Why E-Reader Adoption Will Be Slower Than People Think


Jack McKeown co-founded and was CEO of Perseus Books Group. He is now director of business development for Verso Digital, a vertical ad network for book publishers, and president of Conemarra Partners, a media consultancy.

As the world


Marcelo Sigol

E-readers I’ve used since my first Palm III, now I have a powerful Wi-Fi Ipaq 2495 and I still have Ebooks on it, as well as feeds from the various media to which I subscribed. But from that time until now, there were always alternative ways of not paying books. and while there is such unlawful means to get free e-books, no one paid 200 USD for an e-reader and less $ 10 for each e-book. They agree to make a large electronic library where books can be hired, ie a trial period where if you do not read, can not read more after the end of the perioso. As might go out, $ 1, it seems much more healthy, and elegant than having to buy or get illicitly books at bargain prices., from Argentina, Marcelo


Jack –

There is much to agree with in your visualization of the uncertainty of e-book & e-reader adoption. Your bases for comparison, however, are poorly chosen & even less well framed.

For one thing, you have a straw man: “First, do e-readers deliver greater value than paper books?”

Better value than paper books for whom? Publishers?

The question usefully phrased is, “What is the value of the e-reader, the e-book and the e-book experience? On what devices (assuredly, they are different in context for each)? How do they COMPLEMENT & SUPPLEMENT our experiences of paper books (which will not actually be disappearing, in case you were wondering.)”

You cite Amazon’s $9.99 e-Book price as below-cost. No question you are wrong about that. The marginal cost of an e-book is somewhere between zero and the cost of its bandwidth, which is for all practical purposes zero. The fixed cost of an e-book may be greater than $9.99-per-unit sold — much greater in fact — FOR BAD (or rather unpopular or poorly marketed) BOOKS. Accordingly, the e-book segment creates incentives for publishers to be excellent and to not be bad at their job.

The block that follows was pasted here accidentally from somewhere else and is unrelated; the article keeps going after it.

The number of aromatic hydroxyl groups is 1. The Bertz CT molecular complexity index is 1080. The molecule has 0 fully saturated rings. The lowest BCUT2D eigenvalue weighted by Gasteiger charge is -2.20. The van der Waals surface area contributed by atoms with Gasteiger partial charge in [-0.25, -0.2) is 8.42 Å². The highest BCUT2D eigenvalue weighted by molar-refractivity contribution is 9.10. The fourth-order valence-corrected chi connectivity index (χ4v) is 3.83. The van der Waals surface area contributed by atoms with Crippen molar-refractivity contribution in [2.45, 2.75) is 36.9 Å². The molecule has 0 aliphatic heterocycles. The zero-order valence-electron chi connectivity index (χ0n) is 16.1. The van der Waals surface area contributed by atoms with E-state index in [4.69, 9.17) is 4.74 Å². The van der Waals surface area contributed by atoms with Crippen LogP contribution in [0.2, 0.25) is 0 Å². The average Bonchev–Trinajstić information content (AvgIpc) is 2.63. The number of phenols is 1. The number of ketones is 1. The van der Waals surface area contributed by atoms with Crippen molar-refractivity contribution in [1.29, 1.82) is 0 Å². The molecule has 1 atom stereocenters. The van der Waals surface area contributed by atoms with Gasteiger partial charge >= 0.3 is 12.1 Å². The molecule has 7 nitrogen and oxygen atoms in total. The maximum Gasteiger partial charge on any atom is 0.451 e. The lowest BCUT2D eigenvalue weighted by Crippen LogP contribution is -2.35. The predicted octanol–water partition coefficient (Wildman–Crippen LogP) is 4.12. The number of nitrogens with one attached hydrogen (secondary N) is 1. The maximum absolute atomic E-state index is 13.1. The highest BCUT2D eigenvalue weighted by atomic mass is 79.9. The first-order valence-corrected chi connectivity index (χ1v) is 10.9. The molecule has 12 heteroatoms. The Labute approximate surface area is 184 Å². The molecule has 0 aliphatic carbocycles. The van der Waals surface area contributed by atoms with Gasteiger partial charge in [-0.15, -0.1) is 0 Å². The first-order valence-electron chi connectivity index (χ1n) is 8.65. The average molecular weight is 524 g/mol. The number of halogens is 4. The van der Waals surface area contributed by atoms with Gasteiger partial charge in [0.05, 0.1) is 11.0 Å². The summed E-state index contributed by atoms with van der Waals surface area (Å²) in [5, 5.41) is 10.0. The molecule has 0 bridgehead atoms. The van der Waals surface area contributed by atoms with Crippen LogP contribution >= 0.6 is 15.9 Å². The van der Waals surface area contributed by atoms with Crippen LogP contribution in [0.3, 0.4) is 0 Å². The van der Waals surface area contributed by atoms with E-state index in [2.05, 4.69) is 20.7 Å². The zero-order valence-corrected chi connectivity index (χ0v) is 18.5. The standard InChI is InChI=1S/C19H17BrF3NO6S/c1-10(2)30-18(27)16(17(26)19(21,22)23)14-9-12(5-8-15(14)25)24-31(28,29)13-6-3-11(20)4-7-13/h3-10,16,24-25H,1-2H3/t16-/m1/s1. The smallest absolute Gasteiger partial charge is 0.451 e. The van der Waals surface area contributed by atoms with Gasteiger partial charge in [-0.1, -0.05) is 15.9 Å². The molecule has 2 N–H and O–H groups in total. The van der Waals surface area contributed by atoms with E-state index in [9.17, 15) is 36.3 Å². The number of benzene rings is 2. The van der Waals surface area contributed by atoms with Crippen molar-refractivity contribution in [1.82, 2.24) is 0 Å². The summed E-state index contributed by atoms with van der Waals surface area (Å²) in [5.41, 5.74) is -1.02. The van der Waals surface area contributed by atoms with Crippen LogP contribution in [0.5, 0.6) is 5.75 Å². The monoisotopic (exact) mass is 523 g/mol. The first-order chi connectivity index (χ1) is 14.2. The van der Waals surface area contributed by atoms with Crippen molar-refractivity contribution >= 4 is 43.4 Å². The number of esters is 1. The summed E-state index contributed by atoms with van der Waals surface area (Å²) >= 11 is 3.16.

Personally, as an early-adopter type, I shared your apparent disinterest in e-books until I downloaded Stanza and the New York Times Reader for my Mac desktop and iPhone. May I suggest that you try these devices and re-think your approach to the interesting set of problems confronting e-book & e-reader adoption. You may not need to revise your conclusions, but they would stand on firmer footing.

Andrew Durham

The author fails to differentiate between e-ink screens and regular monitors–tube, LCD, etc.

The whole point of e-ink is that, like paper and ink, it holds still. Everything else is secondary.

When we, the people who are buying e-ink devices, look at their screens, we know what we are seeing. That is why we are buying them and will continue to buy them. They are already superior to books in several ways and equal to them in the most important way.

dan e bloom

Richard Curtis, literary agent extraordinaire just wrote this:

Is That a Vook You're Screading or Are You Just Kindling?


While neuroscientists and child development specialists have been
delving into the psychology of reading e-books and vooks (see The
Medium Is The Screen, But The Message is Distraction), a blogger named
Danny Bloom has occupied himself with the nomenclature.

Plain old "reading" simply doesn't seem to cover the various acts
necessary to experience a multimedia vook that we have to click,
scroll, screen, watch, listen to, and – yes – read. So Bloom, who has
been aggregating on his blog a great deal of cogent information and
articles about e-books, has proposed the word "Screading", combining
screening and reading.

We buy it completely, and from now on, "Screading" it will be.